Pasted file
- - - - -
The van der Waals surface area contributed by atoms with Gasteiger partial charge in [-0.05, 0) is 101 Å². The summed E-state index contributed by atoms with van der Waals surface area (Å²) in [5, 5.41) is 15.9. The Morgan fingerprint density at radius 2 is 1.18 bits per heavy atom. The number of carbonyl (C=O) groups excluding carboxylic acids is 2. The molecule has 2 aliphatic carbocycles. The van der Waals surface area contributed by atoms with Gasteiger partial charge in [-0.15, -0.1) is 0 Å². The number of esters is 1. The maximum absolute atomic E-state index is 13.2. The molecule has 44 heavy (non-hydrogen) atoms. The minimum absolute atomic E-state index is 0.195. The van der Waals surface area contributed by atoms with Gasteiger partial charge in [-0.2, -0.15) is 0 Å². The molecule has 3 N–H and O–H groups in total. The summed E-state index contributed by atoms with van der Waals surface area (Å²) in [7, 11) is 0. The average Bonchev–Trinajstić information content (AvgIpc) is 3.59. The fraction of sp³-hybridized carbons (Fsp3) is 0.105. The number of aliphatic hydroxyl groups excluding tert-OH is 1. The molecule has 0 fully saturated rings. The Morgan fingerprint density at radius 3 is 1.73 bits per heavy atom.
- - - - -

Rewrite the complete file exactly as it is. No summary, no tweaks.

The van der Waals surface area contributed by atoms with Gasteiger partial charge in [-0.05, 0) is 101 Å². The summed E-state index contributed by atoms with van der Waals surface area (Å²) in [5, 5.41) is 15.9. The Morgan fingerprint density at radius 2 is 1.18 bits per heavy atom. The number of carbonyl (C=O) groups excluding carboxylic acids is 2. The molecule has 2 aliphatic carbocycles. The van der Waals surface area contributed by atoms with Gasteiger partial charge in [-0.15, -0.1) is 0 Å². The number of esters is 1. The maximum absolute atomic E-state index is 13.2. The molecule has 44 heavy (non-hydrogen) atoms. The minimum absolute atomic E-state index is 0.195. The van der Waals surface area contributed by atoms with Gasteiger partial charge in [-0.2, -0.15) is 0 Å². The molecule has 3 N–H and O–H groups in total. The summed E-state index contributed by atoms with van der Waals surface area (Å²) in [7, 11) is 0. The average Bonchev–Trinajstić information content (AvgIpc) is 3.59. The fraction of sp³-hybridized carbons (Fsp3) is 0.105. The number of aliphatic hydroxyl groups excluding tert-OH is 1. The molecule has 0 fully saturated rings. The Morgan fingerprint density at radius 3 is 1.73 bits per heavy atom.